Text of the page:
Page:Rolland Life of Tolstoy.djvu/99

From Wikisource
Jump to: navigation, search
This page has been proofread, but needs to be validated.

oscillate perpetually, rather than evolve; they run from one extreme to the other, yet never advance. One may, of course, reply that in this they are thoroughly Russian. I find, however, that Russians have criticised them in similar terms. Tourgenev doubtless had them in mind when he complained that Tolstoy's psychology was a stationary matter. "No real development. Eternal hesitations: oscillations of feeling."[1] Tolstoy himself admitted that he had at times rather sacrificed the individual character to the historical design.[2]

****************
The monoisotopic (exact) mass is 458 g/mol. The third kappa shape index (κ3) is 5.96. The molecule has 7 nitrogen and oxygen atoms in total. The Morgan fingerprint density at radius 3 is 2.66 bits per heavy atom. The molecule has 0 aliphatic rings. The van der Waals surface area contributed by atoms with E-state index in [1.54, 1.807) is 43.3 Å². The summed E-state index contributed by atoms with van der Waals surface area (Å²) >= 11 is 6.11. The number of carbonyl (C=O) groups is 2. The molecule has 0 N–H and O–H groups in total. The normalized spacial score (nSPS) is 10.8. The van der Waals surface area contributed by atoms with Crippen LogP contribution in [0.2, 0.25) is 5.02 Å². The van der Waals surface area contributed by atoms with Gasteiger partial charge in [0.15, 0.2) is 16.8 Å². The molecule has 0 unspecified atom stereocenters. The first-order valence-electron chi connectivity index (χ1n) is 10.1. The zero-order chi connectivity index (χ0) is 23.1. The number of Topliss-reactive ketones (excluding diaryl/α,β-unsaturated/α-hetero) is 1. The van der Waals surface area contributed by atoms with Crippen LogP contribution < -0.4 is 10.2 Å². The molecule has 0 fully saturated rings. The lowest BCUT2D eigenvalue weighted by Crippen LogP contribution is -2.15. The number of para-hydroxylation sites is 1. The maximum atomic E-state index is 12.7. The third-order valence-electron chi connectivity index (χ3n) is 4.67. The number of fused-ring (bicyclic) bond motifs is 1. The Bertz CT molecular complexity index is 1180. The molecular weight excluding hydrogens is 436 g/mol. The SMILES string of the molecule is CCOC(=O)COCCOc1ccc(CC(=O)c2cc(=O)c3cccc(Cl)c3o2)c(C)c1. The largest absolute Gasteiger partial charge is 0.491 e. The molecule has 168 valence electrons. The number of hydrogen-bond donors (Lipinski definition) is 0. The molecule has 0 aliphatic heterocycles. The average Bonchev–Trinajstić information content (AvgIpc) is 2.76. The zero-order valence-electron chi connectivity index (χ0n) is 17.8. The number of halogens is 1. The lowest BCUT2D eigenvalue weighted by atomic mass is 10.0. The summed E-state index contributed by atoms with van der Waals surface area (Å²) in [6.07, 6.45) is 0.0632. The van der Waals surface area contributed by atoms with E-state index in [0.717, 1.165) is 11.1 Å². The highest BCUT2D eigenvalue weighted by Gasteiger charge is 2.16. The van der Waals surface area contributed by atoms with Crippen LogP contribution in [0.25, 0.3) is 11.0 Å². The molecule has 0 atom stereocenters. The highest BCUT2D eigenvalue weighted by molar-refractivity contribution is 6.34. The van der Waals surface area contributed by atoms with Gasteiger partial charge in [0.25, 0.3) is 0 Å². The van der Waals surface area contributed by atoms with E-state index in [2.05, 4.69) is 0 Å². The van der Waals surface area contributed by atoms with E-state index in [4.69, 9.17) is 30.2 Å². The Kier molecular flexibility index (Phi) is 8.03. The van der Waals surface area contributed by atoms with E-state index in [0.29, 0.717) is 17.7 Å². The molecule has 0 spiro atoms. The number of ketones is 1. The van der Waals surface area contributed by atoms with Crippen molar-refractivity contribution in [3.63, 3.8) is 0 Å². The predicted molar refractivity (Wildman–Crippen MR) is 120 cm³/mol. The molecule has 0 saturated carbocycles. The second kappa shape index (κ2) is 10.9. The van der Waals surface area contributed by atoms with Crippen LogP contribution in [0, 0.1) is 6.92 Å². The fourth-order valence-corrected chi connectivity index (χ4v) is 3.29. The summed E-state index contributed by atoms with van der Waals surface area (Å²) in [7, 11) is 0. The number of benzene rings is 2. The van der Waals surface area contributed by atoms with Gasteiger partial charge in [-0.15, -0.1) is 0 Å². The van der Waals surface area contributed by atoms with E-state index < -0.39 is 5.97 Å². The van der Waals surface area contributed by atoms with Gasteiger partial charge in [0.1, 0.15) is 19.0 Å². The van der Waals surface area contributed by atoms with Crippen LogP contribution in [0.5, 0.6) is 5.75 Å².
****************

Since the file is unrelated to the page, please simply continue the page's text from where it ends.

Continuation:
It is true, in fact, that the glory of War and Peace resides in the resurrection of a complete historical period, with its national migrations, its warfare of peoples. Its true heroes are these peoples; and behind them, as behind the heroes of Homer, the gods who lead them; the forces, invisible, "infinitely small, which direct the masses" the breath of the Infinite. These gigantic conflicts, in which a hidden destiny hurls the blind nations together, have a mythical grandeur. Our thoughts go beyond the

Iliad: we are reminded of the Hindu epics.

  1. Letter of February 2, 1868, cited by Birukov.
  2. Notably, he said, that of Prince Andrei in the first part.